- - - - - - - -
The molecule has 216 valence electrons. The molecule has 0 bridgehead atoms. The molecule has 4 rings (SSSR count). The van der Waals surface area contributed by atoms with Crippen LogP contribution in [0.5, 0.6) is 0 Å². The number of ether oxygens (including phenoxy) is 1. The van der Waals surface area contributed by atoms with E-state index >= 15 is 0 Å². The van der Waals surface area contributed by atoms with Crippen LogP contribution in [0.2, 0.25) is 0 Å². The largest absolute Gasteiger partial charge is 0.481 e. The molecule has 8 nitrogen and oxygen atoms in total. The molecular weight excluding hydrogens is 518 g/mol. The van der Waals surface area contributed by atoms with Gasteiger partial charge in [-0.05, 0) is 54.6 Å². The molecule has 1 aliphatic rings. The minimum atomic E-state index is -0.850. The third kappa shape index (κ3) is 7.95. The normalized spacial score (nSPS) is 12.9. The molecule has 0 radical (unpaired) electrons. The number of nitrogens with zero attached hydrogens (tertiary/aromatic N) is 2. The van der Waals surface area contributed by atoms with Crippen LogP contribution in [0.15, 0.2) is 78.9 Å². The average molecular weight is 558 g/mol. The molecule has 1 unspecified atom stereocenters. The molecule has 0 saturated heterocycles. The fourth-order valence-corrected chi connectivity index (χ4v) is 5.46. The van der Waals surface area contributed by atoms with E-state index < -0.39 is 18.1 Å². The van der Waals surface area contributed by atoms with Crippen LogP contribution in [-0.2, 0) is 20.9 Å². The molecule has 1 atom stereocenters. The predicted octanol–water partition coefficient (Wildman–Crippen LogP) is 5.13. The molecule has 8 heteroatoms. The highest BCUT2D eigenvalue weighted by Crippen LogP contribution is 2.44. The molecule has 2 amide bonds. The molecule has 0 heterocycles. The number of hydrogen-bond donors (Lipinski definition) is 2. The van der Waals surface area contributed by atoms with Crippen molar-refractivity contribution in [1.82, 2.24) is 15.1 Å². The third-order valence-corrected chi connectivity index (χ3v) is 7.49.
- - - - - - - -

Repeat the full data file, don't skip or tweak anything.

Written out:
The molecule has 216 valence electrons. The molecule has 0 bridgehead atoms. The molecule has 4 rings (SSSR count). The van der Waals surface area contributed by atoms with Crippen LogP contribution in [0.5, 0.6) is 0 Å². The number of ether oxygens (including phenoxy) is 1. The van der Waals surface area contributed by atoms with E-state index >= 15 is 0 Å². The van der Waals surface area contributed by atoms with Crippen LogP contribution in [0.2, 0.25) is 0 Å². The largest absolute Gasteiger partial charge is 0.481 e. The molecule has 8 nitrogen and oxygen atoms in total. The molecular weight excluding hydrogens is 518 g/mol. The van der Waals surface area contributed by atoms with Gasteiger partial charge in [-0.05, 0) is 54.6 Å². The molecule has 1 aliphatic rings. The minimum atomic E-state index is -0.850. The third kappa shape index (κ3) is 7.95. The normalized spacial score (nSPS) is 12.9. The molecule has 0 radical (unpaired) electrons. The number of nitrogens with zero attached hydrogens (tertiary/aromatic N) is 2. The van der Waals surface area contributed by atoms with Crippen LogP contribution in [0.15, 0.2) is 78.9 Å². The average molecular weight is 558 g/mol. The molecule has 1 unspecified atom stereocenters. The molecule has 0 saturated heterocycles. The fourth-order valence-corrected chi connectivity index (χ4v) is 5.46. The van der Waals surface area contributed by atoms with E-state index < -0.39 is 18.1 Å². The van der Waals surface area contributed by atoms with Crippen LogP contribution in [-0.2, 0) is 20.9 Å². The molecule has 1 atom stereocenters. The predicted octanol–water partition coefficient (Wildman–Crippen LogP) is 5.13. The molecule has 8 heteroatoms. The highest BCUT2D eigenvalue weighted by Crippen LogP contribution is 2.44. The molecule has 2 amide bonds. The molecule has 0 heterocycles. The number of hydrogen-bond donors (Lipinski definition) is 2. The van der Waals surface area contributed by atoms with Crippen molar-refractivity contribution in [1.82, 2.24) is 15.1 Å². The third-order valence-corrected chi connectivity index (χ3v) is 7.49.